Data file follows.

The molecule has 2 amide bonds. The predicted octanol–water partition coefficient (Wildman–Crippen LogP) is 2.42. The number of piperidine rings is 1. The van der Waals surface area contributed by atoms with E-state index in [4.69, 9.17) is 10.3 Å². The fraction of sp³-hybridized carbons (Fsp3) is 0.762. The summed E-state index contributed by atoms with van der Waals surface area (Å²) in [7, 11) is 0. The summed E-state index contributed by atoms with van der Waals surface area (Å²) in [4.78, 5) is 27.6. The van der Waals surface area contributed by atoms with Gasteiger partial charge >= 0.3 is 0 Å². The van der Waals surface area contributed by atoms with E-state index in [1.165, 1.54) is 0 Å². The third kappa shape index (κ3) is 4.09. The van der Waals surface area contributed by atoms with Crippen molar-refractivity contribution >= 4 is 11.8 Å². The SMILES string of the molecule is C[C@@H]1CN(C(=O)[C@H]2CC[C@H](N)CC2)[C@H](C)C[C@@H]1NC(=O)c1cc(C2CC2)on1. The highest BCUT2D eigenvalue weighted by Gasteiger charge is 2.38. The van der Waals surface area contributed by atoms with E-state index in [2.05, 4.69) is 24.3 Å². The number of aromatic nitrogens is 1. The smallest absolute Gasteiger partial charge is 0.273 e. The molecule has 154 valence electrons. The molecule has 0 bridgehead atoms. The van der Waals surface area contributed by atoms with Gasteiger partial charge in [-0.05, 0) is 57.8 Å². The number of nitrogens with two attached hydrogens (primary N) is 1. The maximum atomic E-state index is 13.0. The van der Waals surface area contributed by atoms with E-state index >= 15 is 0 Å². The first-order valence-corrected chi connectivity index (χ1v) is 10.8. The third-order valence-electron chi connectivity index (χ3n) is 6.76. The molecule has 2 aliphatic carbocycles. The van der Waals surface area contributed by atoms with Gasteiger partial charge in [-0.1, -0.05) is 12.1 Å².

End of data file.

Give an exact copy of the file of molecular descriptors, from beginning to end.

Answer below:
The molecule has 2 amide bonds. The predicted octanol–water partition coefficient (Wildman–Crippen LogP) is 2.42. The number of piperidine rings is 1. The van der Waals surface area contributed by atoms with E-state index in [4.69, 9.17) is 10.3 Å². The fraction of sp³-hybridized carbons (Fsp3) is 0.762. The summed E-state index contributed by atoms with van der Waals surface area (Å²) in [7, 11) is 0. The summed E-state index contributed by atoms with van der Waals surface area (Å²) in [4.78, 5) is 27.6. The van der Waals surface area contributed by atoms with Gasteiger partial charge >= 0.3 is 0 Å². The van der Waals surface area contributed by atoms with E-state index in [1.165, 1.54) is 0 Å². The third kappa shape index (κ3) is 4.09. The van der Waals surface area contributed by atoms with Crippen molar-refractivity contribution >= 4 is 11.8 Å². The SMILES string of the molecule is C[C@@H]1CN(C(=O)[C@H]2CC[C@H](N)CC2)[C@H](C)C[C@@H]1NC(=O)c1cc(C2CC2)on1. The highest BCUT2D eigenvalue weighted by Gasteiger charge is 2.38. The van der Waals surface area contributed by atoms with E-state index in [2.05, 4.69) is 24.3 Å². The number of aromatic nitrogens is 1. The smallest absolute Gasteiger partial charge is 0.273 e. The molecule has 154 valence electrons. The molecule has 0 bridgehead atoms. The van der Waals surface area contributed by atoms with Gasteiger partial charge in [-0.05, 0) is 57.8 Å². The number of nitrogens with two attached hydrogens (primary N) is 1. The maximum atomic E-state index is 13.0. The van der Waals surface area contributed by atoms with E-state index >= 15 is 0 Å². The first-order valence-corrected chi connectivity index (χ1v) is 10.8. The third-order valence-electron chi connectivity index (χ3n) is 6.76. The molecule has 2 aliphatic carbocycles. The van der Waals surface area contributed by atoms with Gasteiger partial charge in [-0.1, -0.05) is 12.1 Å².